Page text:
One chapter is called “Homework x 2 = The American Dream.” He advocates “empowering powerful breakthroughs” and notes that “the cloud . . . is driving the flattening further and faster.” (Pointless alliteration + runaway metaphor = Friedmanism.) Certain phrases crop up so often that they must have been rejected book titles: “Average is over” is one of the new ones, if you want to give it a try. (You’ll be hearing it on “Charlie Rose.”)

Mr. Friedman can turn a phrase into cliché faster than any Madison Avenue jingle writer. He announces that “America declared war on math and physics.” Three paragraphs later, we learn that we’re “waging war on math and physics.” Three sentences later: “We went to war against math and physics.” And onto the next page: “We need a systemic response to both our math and physics challenges, not a war on both.” Three sentences later: We must “reverse the damage we have done by making war on both math and physics,” because, we learn two sentences later, soon the war on terror “won’t seem nearly as important as the wars we waged against physics and math.” He must think we’re idiots.

The slovenliness of our language, George Orwell wrote, makes it easier to have foolish thoughts, and while Mr. Friedman’s language has been tidied up a bit, the thinking remains what it has always been.

There’s a cautionary note for all writers here, especially those anointed, however briefly, as Big Thinkers. Friedman was lavishly praised for his 1989 book From Beirut to Jerusalem, and the folks I know who study globalization think highly of The Lexus and the Olive Tree as part of the canon on the subject. But it must have been exhausting trying to crank out the hits and recapture the magic.

Leveraging knowledge in the global thinkspace.

There’s been an epidemic of this kind of bloviation, a “Friedman Syndrome,” since the end of the Cold War, a collapse of seriousness peppered with Information Age nods to iSpeak — see, I just did it myself, it’s that seductive — that sound simply gruesome from anyone over 40. (I just watched the 3,512th Republican debate tonight, and I still wince just hearing Newt Gingrich say “my web site.” Or saying anything, for that matter.)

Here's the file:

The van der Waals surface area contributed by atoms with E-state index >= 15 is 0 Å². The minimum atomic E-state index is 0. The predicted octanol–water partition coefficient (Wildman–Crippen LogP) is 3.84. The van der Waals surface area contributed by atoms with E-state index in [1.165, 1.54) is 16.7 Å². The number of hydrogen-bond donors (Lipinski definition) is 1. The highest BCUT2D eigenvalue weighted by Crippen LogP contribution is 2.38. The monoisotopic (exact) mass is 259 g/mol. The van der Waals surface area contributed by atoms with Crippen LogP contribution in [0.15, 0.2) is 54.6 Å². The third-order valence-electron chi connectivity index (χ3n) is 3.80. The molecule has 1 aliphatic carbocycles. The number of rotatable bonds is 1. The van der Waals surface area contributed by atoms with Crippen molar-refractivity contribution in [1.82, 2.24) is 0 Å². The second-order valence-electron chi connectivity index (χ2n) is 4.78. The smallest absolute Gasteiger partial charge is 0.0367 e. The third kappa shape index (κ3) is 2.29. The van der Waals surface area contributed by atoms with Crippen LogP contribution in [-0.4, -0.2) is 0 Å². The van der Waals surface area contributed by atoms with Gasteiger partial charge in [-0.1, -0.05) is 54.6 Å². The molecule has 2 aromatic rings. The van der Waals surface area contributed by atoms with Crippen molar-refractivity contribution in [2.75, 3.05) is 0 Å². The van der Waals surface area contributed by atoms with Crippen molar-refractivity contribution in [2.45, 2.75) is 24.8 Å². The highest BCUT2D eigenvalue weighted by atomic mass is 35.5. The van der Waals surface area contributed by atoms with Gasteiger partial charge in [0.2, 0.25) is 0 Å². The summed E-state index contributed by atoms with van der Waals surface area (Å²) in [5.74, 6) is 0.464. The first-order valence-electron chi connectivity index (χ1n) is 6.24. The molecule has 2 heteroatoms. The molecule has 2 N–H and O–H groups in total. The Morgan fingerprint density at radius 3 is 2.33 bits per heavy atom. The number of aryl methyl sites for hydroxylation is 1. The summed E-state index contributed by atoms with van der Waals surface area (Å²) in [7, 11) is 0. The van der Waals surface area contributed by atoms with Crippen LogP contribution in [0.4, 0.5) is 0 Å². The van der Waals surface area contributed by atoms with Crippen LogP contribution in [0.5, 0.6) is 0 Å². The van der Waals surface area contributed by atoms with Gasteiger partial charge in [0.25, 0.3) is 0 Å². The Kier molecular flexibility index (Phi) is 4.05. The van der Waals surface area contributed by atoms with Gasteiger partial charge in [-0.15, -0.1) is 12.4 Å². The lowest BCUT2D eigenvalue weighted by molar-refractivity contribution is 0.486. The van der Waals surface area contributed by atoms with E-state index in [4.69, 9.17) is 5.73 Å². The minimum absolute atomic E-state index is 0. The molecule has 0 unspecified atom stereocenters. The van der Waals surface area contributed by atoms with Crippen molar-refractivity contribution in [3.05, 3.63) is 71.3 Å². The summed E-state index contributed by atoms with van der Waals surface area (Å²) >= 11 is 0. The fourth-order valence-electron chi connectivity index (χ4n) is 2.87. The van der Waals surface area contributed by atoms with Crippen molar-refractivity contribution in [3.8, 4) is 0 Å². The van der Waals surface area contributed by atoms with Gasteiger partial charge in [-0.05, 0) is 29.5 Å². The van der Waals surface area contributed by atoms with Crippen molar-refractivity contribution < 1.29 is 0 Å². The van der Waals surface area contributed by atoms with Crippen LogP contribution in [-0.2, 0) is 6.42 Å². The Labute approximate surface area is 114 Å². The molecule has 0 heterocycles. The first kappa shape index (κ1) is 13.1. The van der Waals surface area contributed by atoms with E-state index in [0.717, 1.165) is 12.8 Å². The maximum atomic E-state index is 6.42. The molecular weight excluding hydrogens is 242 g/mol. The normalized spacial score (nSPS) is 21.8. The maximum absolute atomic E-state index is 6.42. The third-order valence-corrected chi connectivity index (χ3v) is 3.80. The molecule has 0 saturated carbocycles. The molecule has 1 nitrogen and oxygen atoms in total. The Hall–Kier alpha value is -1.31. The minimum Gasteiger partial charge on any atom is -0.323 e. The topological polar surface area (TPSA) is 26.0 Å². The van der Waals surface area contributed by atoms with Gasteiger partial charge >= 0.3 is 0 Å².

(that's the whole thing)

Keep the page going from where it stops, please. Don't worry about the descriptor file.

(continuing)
There are lot of examples besides Friedman, as he has spawned many imitators. There’s a writer named Thomas Barnett, for example, who used to work at my home institution, the U.S. Naval War College. (I met him only once when he was here, many years ago, and don’t actually know him.)

He is now at something called Wikistrat, a consultancy that slings phrases like: “The rate of geopolitical turbulence today brings political risk and commercial opportunity at unprecedented rates.” I have no idea what they do, but it sounds like they’ll send someone like Tom Friedman to your office who will tell you that the world is flat, hot, and crowded until you get it. 

Nearly a decade ago, Barnett wrote a bestseller based on a Powerpoint brief — no, seriously — and it was for a time treated with great reverence. It didn’t age well, but he wrote two more follow-ups anyway, and all bear the clear stamp of Friedman Syndrome. Dwight Garner’s review in the New York Times a few years back in fact sounded like the opening bout on the same card as Ferguson and Friedman:

In his new book…Mr. Barnett writes as if he were delivering a long, caffeinated PowerPoint lecture, pacing the stage with a microphone snaking around from the back of his head, Tony Robbins-style. Which is to say that his book is talky, glib, overly long and piled high with filibustering verbiage (“Circling back to my original point,” “I hope you’re beginning to see why I bothered telling you all this”) and clichés…fences always need mending, chickens come home to roost, rubber meets the road, and tides are swum against.

If it can sometimes be hard to take Mr. Barnett entirely seriously, he does not seem to have self-esteem issues.

Yeeeeouch.

On the other hand, Tom Friedman and Tom Barnett have both had bestsellers (and hey, I’ve never been reviewed in the Times, so I can’t be too hard on Barnett), so people are buying what they’re selling. But all of this is a good reminder that verbal gymnastics — especially when those landings are a little shaky — are not a substitute for actual ideas.

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11 comments

  1. Tom Friedman deserves a good parody – even he veers so close himself so often – more than any op-ed writer in America. He is the epitome of establishment “thinking” that’s so “deep” it’s actually facile. Between Freidman and Brooks, NYT has market dominance for this kind of stuff (although, to be fair to Brooks, he seems intermittently in on the joke, while Friedman is utterly unaware … or he’s a superb straight man).